Scripture never mentions marijuana directly. You will not find it on the pages of either the Hebrew or the Greek texts. But then, neither are oranges, bananas, peaches, asparagus, spinach, artichokes, potatoes, tomatoes, rosary peas, castor beans (perhaps the most poisonous plant known to man), yews, poison ivy, poison oak, and numerous other plants both good and bad for health.
There are some who see Exodus 30:23 as a direct reference to marijuana. They cite Sula Benet, an etymologist from Poland who concluded in 1936 that the Hebrew words "q'nah-bosem" found at Exodus 30:23 were etymologically related to "cannabis" and then reached the further conclusion that the anointing oil included marijuana. She noted the similarities with words from other Middle Eastern language groups. She noted that the word could be used to reference a reed plant or a hemp plant, but she reached the definite conclusion that in the Exodus passage it meant the hemp plant. (I realize this was not the main point of her treatise, but it is the point that most impacts the present debate.) Others have stated that the Hebrew University supports this view, although no one apparently has been able to come up with a definitive source at that university for this statement. If you check out the Wikipedia article on cannabis (etymology), Raphael Mechoulam of the Hebrew University suggests a different etymology for the word "cannabis." [Please note that people differ on the way to transliterate the relevant Hebrew words (to show the Hebrew word using English characters). I use "q'nah-bosem" for the passage in Exodus (the only place where the basic Hebrew word "qaneh" appears with the Hebrew word "bosem") and "qaneh" elsewhere. Some might use "kaneh" or other transliterations. The underlying Hebrew word "qof," "nun," "hey" (the three letters of the Hebrew alphabet used for "qaneh") remains the same.]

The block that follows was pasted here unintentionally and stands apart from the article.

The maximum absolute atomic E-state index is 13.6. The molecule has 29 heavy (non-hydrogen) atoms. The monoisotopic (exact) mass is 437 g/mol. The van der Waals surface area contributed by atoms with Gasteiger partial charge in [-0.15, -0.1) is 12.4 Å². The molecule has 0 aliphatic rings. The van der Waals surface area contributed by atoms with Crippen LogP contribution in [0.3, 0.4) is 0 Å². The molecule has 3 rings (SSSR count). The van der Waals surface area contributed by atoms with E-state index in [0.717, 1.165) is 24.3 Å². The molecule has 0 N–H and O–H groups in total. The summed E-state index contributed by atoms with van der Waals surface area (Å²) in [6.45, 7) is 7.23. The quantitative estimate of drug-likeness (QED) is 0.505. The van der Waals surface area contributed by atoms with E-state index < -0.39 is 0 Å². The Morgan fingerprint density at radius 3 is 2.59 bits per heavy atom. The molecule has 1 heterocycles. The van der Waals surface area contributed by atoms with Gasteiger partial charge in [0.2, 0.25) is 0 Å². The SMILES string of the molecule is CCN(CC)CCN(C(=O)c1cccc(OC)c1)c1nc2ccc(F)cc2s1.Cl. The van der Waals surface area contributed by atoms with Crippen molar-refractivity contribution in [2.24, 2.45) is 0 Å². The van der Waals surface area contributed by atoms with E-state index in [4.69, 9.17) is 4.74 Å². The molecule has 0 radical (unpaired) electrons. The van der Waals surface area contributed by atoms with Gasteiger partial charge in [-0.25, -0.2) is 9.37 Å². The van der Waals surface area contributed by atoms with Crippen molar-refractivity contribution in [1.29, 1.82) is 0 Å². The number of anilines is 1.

In my view Dr. Benet's evidence falls far short of proving the conclusion that "q'nah-bosem" was marijuana. The problem with her conclusion is at least seven-fold. First, there are no clear references that I have been able to find to cannabis in ancient Hebrew before the time of the Mishnah. The word "qaneh" is not associated with traditional aspects of hemp, either as rope, medicinal use, food use, or narcotic use in any of the ancient Hebrew texts, at least that I can find. Given this paucity of evidence, I do not think that anyone is able to reach a definite conclusion that the Hebrew word "q'nah-bosem" was a reference to cannabis.
Second, the fact that the Mishnah used a different word spelled with different Hebrew characters to reference marijuana lends support to a conclusion that the rabbis did not think that the word "q'nah-bosem" was a reference to marijuana. This is not a situation where the words "qaneh" and "bosem" ceased to exist and were replaced by "qanabos." The words "qaneh" and "bosem" continued to be used by Hebrew writers at the same time that "qanabos" came into the Hebrew vocabulary. And the words "qaneh" and "bosem" in post Biblical writings are not associated with hemp. Dr. Benet's thesis that "q'nah-bosem" over time became "qanabos" is undermined by this continued use of "qaneh" and "bosem" to mean something other than "qanabos."